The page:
art = love (made visible)

Is the best they could have come up with so far. But my argument remains: Sometimes acclaimed artists simply produce mediocre or hurried craft. And people try to read far too much into it. But if it adds to their enjoyment of the work, who am I to object?

I, however, am first trying to master the craft. While doing so, I will continue to hold "famous, fashionable, over-regarded" random snapshots in contempt, when considering them from a perspective of craft.

So Asher - to respond to your analogy - it's not a matter of my patience running out like it would with a Movie. Perhaps because there is no time-based "release" of the work? (the photograph can be taken in all at once.)

No, it's just because I am not arrested by a picture I've seen a hundred times before. And very often crafted better. But this doesn't stop me from producing similarly unarresting work myself all the time - we all have to dabble until inspiration leaps out at us!
 

Dawid Loubser

New member
Interestingly, we have limits of patience with art.
Strangely, when it comes to the audible arts (Music) I have been considered extremely patient (or crazy). Anybody who considers Biosphere (Geir Jenssen)'s Autour de la Lune album as great (or even tolerable) has to be :)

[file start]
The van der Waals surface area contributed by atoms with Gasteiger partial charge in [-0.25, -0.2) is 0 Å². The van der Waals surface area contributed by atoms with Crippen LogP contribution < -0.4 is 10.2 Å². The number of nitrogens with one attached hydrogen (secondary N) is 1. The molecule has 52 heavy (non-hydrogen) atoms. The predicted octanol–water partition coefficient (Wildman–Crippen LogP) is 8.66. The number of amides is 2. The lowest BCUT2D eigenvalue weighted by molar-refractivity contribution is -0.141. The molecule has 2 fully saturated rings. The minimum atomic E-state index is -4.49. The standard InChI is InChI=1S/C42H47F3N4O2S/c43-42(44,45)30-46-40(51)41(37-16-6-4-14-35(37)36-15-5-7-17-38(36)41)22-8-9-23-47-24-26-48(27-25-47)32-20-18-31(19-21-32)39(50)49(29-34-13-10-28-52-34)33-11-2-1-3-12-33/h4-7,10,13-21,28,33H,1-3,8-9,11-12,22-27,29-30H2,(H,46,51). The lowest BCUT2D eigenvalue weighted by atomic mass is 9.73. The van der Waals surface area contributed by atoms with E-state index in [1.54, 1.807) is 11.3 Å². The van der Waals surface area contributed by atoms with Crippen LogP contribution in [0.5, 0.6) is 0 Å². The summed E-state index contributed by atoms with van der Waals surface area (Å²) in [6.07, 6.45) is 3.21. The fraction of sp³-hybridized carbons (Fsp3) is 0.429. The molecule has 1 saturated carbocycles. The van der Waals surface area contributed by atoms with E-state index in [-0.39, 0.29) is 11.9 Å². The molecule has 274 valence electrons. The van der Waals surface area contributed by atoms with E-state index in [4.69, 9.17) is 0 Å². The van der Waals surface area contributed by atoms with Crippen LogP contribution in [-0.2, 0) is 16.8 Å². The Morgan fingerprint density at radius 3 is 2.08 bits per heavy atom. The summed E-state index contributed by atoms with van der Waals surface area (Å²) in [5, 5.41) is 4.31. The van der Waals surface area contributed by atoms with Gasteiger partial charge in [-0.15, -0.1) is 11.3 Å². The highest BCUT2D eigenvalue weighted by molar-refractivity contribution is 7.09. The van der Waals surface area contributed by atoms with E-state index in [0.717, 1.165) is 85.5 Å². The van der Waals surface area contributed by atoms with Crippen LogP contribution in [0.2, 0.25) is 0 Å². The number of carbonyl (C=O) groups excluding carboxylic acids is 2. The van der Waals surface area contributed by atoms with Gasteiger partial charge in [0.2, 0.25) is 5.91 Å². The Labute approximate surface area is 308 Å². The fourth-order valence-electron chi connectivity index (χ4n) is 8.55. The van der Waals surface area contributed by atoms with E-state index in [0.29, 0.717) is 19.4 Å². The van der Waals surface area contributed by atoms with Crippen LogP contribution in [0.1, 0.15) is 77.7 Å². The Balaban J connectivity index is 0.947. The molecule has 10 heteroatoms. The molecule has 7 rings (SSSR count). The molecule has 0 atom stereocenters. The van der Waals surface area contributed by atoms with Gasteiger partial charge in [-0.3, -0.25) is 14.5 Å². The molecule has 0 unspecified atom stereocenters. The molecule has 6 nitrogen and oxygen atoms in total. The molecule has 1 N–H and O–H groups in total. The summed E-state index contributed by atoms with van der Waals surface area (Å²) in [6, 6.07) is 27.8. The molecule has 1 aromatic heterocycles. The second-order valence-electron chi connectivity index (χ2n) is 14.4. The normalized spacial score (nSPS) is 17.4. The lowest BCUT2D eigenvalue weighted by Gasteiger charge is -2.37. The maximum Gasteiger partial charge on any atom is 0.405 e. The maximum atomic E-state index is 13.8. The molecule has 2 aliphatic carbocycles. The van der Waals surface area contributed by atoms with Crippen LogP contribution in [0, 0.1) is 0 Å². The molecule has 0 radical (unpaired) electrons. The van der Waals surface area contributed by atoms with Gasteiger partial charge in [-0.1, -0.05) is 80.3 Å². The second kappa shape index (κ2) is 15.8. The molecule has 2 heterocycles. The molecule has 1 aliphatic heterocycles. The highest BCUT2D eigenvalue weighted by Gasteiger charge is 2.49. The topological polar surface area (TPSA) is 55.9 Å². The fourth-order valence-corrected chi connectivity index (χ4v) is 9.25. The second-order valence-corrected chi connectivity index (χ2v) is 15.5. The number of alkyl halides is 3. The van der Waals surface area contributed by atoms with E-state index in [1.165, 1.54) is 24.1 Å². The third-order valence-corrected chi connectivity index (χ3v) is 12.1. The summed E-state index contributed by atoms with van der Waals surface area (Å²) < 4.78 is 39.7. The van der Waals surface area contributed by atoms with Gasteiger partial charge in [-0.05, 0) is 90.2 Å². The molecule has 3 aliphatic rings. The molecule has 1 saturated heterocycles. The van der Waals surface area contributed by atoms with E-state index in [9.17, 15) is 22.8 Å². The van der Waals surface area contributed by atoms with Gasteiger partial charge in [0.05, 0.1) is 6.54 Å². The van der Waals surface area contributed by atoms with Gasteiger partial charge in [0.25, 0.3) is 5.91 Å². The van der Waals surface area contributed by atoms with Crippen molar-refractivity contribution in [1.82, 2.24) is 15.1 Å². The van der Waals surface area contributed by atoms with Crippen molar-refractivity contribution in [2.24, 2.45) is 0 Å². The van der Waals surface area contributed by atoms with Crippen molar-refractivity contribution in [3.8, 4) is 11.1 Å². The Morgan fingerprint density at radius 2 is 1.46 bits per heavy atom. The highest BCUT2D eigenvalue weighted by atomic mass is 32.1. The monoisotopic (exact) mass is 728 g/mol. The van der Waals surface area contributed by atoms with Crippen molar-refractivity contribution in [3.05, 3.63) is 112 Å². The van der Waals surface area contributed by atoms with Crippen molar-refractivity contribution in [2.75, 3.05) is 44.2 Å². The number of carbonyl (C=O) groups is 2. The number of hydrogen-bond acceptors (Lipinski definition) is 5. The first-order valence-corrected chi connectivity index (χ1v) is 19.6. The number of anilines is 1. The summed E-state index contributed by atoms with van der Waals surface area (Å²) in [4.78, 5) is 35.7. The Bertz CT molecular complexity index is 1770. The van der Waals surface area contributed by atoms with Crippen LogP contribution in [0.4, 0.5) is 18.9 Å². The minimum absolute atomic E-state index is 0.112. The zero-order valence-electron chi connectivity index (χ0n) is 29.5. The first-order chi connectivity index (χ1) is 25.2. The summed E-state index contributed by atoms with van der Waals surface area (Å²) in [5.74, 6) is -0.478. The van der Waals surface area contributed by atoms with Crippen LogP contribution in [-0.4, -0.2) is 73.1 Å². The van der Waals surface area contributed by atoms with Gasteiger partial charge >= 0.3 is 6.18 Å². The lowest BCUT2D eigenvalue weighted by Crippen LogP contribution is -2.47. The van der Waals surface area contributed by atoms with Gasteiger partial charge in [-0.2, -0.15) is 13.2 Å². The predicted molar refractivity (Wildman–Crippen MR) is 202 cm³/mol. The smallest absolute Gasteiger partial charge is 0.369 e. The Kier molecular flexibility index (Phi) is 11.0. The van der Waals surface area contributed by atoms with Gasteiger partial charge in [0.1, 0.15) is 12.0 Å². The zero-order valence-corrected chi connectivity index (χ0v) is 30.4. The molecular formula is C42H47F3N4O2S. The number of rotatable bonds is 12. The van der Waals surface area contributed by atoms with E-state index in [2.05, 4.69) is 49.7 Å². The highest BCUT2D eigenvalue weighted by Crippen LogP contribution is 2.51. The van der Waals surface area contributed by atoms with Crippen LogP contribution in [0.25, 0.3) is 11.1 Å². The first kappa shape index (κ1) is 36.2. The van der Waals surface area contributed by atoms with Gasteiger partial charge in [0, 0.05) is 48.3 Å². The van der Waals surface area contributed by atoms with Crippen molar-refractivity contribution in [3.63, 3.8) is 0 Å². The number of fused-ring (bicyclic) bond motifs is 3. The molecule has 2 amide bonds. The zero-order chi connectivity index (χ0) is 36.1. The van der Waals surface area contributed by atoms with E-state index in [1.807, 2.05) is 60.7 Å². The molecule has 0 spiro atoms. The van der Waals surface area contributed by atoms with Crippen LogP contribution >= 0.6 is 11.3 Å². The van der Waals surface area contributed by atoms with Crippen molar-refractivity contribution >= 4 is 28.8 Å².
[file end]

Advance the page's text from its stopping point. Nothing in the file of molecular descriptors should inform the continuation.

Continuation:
The same goes for films - I always have to spend a lot of effort convincing others of the greatness of some pretty "slow" films that you really only start appreciating about an hour into it.
 

Asher Kelman

OPF Owner/Editor-in-Chief
Art is really weird..............


So Asher - to respond to your analogy - it's not a matter of my patience running out like it would with a Movie. Perhaps because there is no time-based "release" of the work? (the photograph can be taken in all at once.)''

No, it's just because I am not arrested by a picture I've seen a hundred times before. And very often crafted better. But this doesn't stop me from producing similarly unarresting work myself all the time - we all have to dabble until inspiration leaps out at us!